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Virgin materials will likely always be required for some textiles, particularly when no recycled materials are available. Textile production can become more renewable and regenerative by transitioning to more effective and efficient production processes that generate less waste, need fewer resources, reduce water use in water-scarce regions, are energy efficient, and run on renewable energy.

Renewable solutions can also be cost effective by reducing exposure to cost volatility of some resources. The price of oil, for example, has been historically volatile, exposing businesses to unexpected input cost spikes for polyester and other plastic-based fibers. Additionally, many of the key cotton-producing countries are under high water stress, including China, India, the U.S., Pakistan, Turkey, and Brazil. Water management and other environmental conditions have significant impacts on the availability of cotton, and therefore lead to price fluctuations.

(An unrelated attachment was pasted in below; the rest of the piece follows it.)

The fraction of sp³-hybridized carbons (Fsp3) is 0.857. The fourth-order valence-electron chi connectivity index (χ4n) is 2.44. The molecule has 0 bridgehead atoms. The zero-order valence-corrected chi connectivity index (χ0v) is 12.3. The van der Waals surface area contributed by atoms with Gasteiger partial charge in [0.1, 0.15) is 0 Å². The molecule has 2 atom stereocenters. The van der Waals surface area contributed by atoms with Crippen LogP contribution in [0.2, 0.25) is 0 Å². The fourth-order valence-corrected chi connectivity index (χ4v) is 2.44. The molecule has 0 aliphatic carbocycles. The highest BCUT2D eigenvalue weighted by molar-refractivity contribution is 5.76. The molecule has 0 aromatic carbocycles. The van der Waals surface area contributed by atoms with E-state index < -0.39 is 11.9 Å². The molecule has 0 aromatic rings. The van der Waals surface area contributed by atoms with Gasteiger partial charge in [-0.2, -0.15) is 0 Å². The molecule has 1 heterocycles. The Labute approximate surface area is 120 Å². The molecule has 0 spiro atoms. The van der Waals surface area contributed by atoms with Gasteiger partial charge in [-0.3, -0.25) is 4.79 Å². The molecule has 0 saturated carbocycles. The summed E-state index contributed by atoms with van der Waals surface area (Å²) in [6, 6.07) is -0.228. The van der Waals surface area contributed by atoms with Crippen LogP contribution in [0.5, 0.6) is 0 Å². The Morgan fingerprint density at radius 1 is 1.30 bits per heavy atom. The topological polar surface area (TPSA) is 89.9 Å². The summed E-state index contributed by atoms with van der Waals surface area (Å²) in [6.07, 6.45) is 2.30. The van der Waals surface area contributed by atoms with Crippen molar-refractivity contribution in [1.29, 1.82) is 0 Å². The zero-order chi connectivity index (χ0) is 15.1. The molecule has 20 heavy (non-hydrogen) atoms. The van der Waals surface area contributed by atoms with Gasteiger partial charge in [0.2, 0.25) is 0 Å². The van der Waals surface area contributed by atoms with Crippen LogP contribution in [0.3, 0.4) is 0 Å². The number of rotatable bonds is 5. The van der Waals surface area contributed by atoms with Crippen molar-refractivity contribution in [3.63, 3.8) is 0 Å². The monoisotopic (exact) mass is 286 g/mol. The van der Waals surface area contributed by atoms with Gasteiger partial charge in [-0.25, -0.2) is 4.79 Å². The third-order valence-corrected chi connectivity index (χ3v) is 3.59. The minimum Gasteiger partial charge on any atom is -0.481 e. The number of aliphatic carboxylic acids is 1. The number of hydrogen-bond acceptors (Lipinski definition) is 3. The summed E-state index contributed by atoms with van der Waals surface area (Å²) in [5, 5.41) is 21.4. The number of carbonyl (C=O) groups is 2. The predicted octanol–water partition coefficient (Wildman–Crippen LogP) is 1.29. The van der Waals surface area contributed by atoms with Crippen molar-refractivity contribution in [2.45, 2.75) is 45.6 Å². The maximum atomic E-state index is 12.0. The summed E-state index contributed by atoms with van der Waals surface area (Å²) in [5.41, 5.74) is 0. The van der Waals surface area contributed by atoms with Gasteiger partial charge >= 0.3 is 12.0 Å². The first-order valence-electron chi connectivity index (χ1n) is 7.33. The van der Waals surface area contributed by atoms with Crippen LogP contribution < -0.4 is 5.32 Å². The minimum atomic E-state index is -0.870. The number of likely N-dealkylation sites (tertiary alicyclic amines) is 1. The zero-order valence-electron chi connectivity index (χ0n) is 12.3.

Instead of cotton, the clothing industry make clothes from recycled plastics, or plastics made from biomass sources including crops, algae, or waste materials such as old vegetable oil. Other natural resources could include fast-growing plants that need low amounts of treatment and water, combined with processes that need fewer resources.

While there are ongoing efforts to minimize the negative impacts of clothing production, creating a wholesale circular economy in clothing requires system-level change. Stakeholders need to rally behind the objectives of a new textile economy, setting ambitious joint commitments, reinforcing voluntary initiatives and jump-starting innovation in all stages of clothing production. The drawbacks in the way we design, produce, and use clothes are clear. With circular design, fashion doesn’t have to cost the earth.


Photo by Marianne Krohn on Unsplash

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